Lest anyone think I’m an alarmist, even Billboard magazine, the music industry’s hedonistic “bible,” raises concerns. “Festival Deaths on the Rise” and “Three Dead and 100 Hospitalized after Veld and Boonstock Festivals” report chilling realities.

This month’s issue reveals:

  • Musician Jared Leto invited Firefly Fest women to get “restraining-order- crazy!” (pg. 35)
  • Pro-LGBTQ and weed-friendly fests now incorporate marijuana vendors – one with 50 booths for sampling weed. (pg. 29)
  • Rapper Travis Scott was arrested in Arkansas for inciting a riot. In New York a fan broke his leg after Scott urged fans to jump off a balcony and elsewhere shouted, “I came for the chaos!” (pg. 28)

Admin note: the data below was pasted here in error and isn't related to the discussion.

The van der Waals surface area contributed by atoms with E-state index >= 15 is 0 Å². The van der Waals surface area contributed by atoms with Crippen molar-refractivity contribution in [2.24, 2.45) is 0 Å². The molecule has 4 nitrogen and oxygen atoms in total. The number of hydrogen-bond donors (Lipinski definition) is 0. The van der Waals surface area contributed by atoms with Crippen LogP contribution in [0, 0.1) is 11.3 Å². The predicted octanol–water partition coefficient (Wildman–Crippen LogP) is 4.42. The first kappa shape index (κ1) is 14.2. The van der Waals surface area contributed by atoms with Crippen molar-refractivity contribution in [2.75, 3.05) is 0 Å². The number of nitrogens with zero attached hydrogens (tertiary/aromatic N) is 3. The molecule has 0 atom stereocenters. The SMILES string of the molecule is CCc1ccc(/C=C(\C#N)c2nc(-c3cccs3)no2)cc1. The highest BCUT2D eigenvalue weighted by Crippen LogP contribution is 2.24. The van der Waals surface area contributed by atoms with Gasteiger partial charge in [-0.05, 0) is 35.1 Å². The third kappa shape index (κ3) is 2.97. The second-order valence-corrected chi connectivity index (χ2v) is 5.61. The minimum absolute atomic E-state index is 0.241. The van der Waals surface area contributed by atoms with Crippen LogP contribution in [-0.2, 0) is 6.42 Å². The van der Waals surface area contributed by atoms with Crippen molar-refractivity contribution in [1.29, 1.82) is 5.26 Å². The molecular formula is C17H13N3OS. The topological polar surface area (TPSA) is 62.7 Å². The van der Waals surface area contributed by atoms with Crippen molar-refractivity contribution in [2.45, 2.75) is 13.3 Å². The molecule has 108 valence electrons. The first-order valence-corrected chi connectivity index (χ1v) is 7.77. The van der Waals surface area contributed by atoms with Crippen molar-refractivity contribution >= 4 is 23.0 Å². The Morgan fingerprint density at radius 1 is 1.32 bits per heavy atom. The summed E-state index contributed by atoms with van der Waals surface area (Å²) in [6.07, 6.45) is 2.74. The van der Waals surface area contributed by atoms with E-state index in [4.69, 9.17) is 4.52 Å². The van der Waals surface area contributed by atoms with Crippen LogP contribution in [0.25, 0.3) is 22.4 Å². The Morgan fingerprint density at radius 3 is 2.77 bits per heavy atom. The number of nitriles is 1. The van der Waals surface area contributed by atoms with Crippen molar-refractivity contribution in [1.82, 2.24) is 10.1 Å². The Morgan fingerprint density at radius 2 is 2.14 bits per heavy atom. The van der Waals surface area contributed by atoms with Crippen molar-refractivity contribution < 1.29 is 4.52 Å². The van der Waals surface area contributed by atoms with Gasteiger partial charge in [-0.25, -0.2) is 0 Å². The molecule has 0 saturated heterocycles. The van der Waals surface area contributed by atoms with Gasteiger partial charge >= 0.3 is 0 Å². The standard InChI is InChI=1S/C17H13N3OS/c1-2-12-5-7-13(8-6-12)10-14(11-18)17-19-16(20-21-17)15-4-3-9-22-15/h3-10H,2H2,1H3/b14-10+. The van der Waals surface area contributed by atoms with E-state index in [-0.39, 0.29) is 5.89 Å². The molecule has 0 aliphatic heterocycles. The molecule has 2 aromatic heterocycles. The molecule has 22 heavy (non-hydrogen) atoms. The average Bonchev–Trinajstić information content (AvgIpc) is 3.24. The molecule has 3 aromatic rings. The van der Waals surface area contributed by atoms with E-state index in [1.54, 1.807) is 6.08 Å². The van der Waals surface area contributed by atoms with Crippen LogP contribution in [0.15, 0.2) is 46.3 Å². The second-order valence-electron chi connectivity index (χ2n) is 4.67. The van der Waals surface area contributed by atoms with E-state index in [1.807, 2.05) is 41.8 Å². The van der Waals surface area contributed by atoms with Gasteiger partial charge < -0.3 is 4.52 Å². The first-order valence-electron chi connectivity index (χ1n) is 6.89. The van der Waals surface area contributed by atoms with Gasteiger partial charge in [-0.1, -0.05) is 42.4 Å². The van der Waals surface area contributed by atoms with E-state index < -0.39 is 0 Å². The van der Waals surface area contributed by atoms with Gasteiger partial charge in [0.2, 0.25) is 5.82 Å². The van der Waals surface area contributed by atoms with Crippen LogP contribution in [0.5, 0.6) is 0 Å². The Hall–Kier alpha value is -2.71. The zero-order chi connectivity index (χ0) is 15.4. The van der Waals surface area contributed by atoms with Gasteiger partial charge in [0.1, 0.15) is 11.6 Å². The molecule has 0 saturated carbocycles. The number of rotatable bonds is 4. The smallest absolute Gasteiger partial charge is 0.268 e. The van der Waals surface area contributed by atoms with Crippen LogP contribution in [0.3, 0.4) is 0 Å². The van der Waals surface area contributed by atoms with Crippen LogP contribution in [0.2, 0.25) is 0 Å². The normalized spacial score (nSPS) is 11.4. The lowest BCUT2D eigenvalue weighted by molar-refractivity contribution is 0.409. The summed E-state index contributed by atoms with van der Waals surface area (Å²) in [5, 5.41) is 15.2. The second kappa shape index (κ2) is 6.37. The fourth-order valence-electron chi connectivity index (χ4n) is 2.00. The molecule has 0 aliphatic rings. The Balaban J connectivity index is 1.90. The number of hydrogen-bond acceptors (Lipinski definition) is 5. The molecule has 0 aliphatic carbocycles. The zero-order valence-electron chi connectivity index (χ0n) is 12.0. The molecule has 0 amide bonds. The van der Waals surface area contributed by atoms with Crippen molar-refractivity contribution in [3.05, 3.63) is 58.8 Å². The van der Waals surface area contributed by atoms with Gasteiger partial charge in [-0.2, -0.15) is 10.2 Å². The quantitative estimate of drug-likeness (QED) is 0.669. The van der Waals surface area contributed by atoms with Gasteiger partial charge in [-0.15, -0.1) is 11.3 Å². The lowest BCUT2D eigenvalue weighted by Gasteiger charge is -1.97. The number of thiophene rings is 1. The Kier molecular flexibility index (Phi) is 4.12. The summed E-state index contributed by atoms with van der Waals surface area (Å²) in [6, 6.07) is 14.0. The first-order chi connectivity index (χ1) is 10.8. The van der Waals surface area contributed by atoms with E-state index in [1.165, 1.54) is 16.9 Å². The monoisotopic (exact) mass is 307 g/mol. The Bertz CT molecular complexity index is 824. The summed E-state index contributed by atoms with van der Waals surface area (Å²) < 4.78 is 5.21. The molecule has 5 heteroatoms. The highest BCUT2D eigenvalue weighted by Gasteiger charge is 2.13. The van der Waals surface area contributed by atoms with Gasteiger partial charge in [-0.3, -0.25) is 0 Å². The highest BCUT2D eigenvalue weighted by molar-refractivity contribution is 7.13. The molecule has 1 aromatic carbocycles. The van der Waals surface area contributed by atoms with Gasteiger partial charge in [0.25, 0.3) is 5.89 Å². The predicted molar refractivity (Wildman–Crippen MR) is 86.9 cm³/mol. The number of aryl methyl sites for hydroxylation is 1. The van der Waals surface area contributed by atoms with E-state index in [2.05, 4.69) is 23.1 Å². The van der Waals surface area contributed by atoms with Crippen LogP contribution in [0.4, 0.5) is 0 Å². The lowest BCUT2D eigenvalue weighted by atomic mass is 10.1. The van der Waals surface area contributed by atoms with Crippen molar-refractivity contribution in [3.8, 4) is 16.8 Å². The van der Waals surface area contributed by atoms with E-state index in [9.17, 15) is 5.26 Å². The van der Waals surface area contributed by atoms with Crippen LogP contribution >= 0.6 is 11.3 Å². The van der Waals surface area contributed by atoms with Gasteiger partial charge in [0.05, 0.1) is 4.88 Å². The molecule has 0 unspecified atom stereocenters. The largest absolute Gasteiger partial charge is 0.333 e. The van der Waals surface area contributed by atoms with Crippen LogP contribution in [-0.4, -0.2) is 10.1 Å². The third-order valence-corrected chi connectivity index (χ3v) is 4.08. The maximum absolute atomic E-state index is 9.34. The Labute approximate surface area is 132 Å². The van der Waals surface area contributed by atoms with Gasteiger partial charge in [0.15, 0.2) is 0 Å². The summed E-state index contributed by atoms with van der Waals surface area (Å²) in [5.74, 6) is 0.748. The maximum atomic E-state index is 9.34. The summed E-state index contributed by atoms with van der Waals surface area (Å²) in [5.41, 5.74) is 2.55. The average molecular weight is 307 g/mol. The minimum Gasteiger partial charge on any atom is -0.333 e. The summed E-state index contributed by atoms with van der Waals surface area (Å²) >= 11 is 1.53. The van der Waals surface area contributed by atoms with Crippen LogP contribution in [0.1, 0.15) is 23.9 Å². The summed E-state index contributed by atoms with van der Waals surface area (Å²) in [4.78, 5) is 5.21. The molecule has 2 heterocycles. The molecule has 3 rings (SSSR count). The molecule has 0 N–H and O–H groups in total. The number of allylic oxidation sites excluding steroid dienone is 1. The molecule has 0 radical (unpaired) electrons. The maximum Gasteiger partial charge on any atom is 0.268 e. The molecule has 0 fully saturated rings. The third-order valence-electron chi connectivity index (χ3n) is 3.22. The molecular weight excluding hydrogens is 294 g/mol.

• Carlos Santana said what should be happening now “… is more people taking LSD, peyote and mescaline!” (pg. 70)

To be fair, not all singers and songs are offensive; not every rapper, band and comedian spew out profanities; not everybody is intoxicated and scantily clad; and sexual activity isn’t everywhere. Yet unrighteous behavior is pervasive and affects millions of impressionable youth.

Don’t be fooled

Sanitized coverage of music festivals usually portrays these positive images: panoramic views of crowds with bouncing beach balls, electrifying footage of performers and smiling participants embracing.

The Public Broadcasting System regularly features fundraising specials with musical artists of yesteryear. They feature malt shop memory-makers and past superstars.

The PBS happy host romanticizes, removing the turbulent times. “These are all the original hits, not available in stores, all digitally remastered. Relive the fond memories of love, harmony and peace.”